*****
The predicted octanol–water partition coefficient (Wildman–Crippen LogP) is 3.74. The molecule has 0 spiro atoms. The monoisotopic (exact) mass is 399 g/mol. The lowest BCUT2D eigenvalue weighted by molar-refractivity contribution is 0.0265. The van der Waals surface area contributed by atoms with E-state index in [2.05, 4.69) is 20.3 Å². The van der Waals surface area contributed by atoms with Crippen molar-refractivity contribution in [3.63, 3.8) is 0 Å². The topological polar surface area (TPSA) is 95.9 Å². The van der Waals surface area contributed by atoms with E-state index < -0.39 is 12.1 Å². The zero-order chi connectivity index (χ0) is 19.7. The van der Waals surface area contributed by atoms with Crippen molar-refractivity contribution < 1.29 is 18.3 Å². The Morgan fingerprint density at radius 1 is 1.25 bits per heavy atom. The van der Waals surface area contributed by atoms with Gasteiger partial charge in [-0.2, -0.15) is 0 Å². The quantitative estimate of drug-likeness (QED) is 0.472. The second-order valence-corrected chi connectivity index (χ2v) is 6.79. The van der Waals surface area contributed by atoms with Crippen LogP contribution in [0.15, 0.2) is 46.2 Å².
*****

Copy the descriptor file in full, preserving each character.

The predicted octanol–water partition coefficient (Wildman–Crippen LogP) is 3.74. The molecule has 0 spiro atoms. The monoisotopic (exact) mass is 399 g/mol. The lowest BCUT2D eigenvalue weighted by molar-refractivity contribution is 0.0265. The van der Waals surface area contributed by atoms with E-state index in [2.05, 4.69) is 20.3 Å². The van der Waals surface area contributed by atoms with Crippen molar-refractivity contribution in [3.63, 3.8) is 0 Å². The topological polar surface area (TPSA) is 95.9 Å². The van der Waals surface area contributed by atoms with E-state index < -0.39 is 12.1 Å². The zero-order chi connectivity index (χ0) is 19.7. The van der Waals surface area contributed by atoms with Crippen molar-refractivity contribution < 1.29 is 18.3 Å². The Morgan fingerprint density at radius 1 is 1.25 bits per heavy atom. The van der Waals surface area contributed by atoms with Gasteiger partial charge in [-0.2, -0.15) is 0 Å². The quantitative estimate of drug-likeness (QED) is 0.472. The second-order valence-corrected chi connectivity index (χ2v) is 6.79. The van der Waals surface area contributed by atoms with Crippen LogP contribution in [0.15, 0.2) is 46.2 Å².